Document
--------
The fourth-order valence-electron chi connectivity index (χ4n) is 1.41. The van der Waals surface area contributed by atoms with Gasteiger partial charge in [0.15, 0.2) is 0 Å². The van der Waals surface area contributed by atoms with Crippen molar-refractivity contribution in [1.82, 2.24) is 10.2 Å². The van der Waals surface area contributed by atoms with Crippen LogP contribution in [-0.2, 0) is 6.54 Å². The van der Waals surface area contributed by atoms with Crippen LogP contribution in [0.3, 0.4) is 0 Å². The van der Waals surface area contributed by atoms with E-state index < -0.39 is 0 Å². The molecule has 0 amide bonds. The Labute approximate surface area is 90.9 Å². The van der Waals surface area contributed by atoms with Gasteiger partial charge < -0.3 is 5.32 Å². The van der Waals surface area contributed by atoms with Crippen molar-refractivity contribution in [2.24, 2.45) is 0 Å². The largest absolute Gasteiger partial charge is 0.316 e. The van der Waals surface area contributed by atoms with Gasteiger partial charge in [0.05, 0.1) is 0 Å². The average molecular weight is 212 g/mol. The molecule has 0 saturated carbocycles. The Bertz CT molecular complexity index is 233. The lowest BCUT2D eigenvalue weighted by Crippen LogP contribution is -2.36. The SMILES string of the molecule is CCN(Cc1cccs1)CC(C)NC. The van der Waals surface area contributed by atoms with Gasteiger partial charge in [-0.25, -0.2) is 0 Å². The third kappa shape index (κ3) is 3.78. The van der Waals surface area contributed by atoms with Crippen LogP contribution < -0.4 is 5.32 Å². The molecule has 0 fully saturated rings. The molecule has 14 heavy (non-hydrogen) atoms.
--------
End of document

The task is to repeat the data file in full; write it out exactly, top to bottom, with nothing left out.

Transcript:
The fourth-order valence-electron chi connectivity index (χ4n) is 1.41. The van der Waals surface area contributed by atoms with Gasteiger partial charge in [0.15, 0.2) is 0 Å². The van der Waals surface area contributed by atoms with Crippen molar-refractivity contribution in [1.82, 2.24) is 10.2 Å². The van der Waals surface area contributed by atoms with Crippen LogP contribution in [-0.2, 0) is 6.54 Å². The van der Waals surface area contributed by atoms with Crippen LogP contribution in [0.3, 0.4) is 0 Å². The van der Waals surface area contributed by atoms with E-state index < -0.39 is 0 Å². The molecule has 0 amide bonds. The Labute approximate surface area is 90.9 Å². The van der Waals surface area contributed by atoms with Gasteiger partial charge < -0.3 is 5.32 Å². The van der Waals surface area contributed by atoms with Crippen molar-refractivity contribution in [2.24, 2.45) is 0 Å². The largest absolute Gasteiger partial charge is 0.316 e. The van der Waals surface area contributed by atoms with Gasteiger partial charge in [0.05, 0.1) is 0 Å². The average molecular weight is 212 g/mol. The molecule has 0 saturated carbocycles. The Bertz CT molecular complexity index is 233. The lowest BCUT2D eigenvalue weighted by Crippen LogP contribution is -2.36. The SMILES string of the molecule is CCN(Cc1cccs1)CC(C)NC. The van der Waals surface area contributed by atoms with Gasteiger partial charge in [-0.25, -0.2) is 0 Å². The third kappa shape index (κ3) is 3.78. The van der Waals surface area contributed by atoms with Crippen LogP contribution < -0.4 is 5.32 Å². The molecule has 0 fully saturated rings. The molecule has 14 heavy (non-hydrogen) atoms.